Monday, June 11, 2018

Monday Morning Links

Miscellaneous material to start your week.

- Julian Baggini discusses the importance of talking about taxes as a force for the common good - particularly as a response to (and inoculation against) inane "tax freedom" rhetoric:
(W)e need to counter the subtle ways in which we are complicit in the taxophobics’ game. Think about how every newspaper and news outlet reports the budget. The bottom line is always presented in terms of whether tax changes leave specific types of people better or worse off, usually by mere pennies per week. The most important test of a budget should not be how taxes hit individuals’ pockets, but whether overall government is sustainably improving the state of the nation. Taxing less than we need to is as bad as taxing more than is necessary.

These changes in how we think and talk might strike you as modest and uncontroversial. Proof that they are anything but is that a campaign to start celebrating social solidarity day would today be laughed off as some kind of politically correct joke. Unless and until we make it normal to see taxation primarily as a valuable contribution to our own and the common good, the narrative that government is the enemy and tax is theft will continue to prevail.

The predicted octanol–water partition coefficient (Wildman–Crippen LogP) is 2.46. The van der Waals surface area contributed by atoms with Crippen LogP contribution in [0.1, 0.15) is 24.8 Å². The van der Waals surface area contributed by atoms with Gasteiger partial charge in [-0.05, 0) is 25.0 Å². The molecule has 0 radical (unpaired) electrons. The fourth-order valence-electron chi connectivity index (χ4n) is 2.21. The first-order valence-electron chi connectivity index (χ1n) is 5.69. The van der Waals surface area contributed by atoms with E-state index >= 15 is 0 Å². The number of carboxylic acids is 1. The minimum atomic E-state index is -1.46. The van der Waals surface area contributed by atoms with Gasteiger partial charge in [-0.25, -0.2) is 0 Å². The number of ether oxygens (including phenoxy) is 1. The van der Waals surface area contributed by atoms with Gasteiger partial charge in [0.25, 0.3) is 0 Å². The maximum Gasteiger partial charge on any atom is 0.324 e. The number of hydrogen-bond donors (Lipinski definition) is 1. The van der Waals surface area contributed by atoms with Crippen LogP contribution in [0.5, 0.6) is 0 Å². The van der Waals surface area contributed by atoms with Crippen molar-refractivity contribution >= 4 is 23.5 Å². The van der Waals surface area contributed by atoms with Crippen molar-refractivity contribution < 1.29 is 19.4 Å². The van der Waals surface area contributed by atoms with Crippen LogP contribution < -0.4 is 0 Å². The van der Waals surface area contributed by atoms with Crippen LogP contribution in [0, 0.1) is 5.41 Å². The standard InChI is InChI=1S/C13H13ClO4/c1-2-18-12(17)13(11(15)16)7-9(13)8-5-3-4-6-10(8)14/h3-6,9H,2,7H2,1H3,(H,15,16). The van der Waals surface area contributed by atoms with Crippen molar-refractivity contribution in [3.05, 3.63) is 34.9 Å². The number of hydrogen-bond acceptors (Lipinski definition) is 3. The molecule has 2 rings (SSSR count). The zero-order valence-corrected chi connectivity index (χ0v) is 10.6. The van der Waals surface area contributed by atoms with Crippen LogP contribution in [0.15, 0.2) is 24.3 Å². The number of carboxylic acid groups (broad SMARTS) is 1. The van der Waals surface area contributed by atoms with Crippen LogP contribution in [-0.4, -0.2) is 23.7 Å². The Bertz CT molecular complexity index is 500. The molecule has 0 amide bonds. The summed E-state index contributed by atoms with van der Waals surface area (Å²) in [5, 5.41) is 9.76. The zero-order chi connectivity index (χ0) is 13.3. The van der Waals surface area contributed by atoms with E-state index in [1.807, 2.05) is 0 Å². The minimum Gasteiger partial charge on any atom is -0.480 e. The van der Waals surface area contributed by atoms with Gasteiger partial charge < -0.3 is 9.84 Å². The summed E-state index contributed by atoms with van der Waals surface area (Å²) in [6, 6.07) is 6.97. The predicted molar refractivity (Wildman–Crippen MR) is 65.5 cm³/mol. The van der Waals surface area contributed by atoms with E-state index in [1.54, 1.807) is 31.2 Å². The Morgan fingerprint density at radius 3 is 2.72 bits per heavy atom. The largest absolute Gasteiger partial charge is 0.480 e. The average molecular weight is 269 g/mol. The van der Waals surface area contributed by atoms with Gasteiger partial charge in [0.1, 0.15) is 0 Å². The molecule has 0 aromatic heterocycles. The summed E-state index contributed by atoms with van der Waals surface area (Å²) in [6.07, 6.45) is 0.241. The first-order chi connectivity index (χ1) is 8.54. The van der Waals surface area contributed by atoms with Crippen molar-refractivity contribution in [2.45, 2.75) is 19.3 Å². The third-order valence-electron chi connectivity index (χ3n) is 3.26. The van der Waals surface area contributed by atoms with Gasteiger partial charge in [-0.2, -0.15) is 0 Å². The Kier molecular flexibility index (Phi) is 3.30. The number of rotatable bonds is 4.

- And Thomas Torslov, Ludvig Weir and Gabriel Zucman study the massive amounts of tax revenue being siphoned into tax havens to enrich shareholders at the expense of any contribution to the public interest.

- Toby Helm writes about the latest research demonstrating a connection between rising inequality and decreasing union membership. And Richard Wilkinson and Kate Pickett comment on how inequality leads to stress and anxiety. 

- Finally, Tom Parkin writes about Ontario's rejection of one form of cynical politics - though it's worth noting that both the Wynne Libs and Ford PCs managed to achieve their end-of-campaign goals which put political interests ahead of the public.

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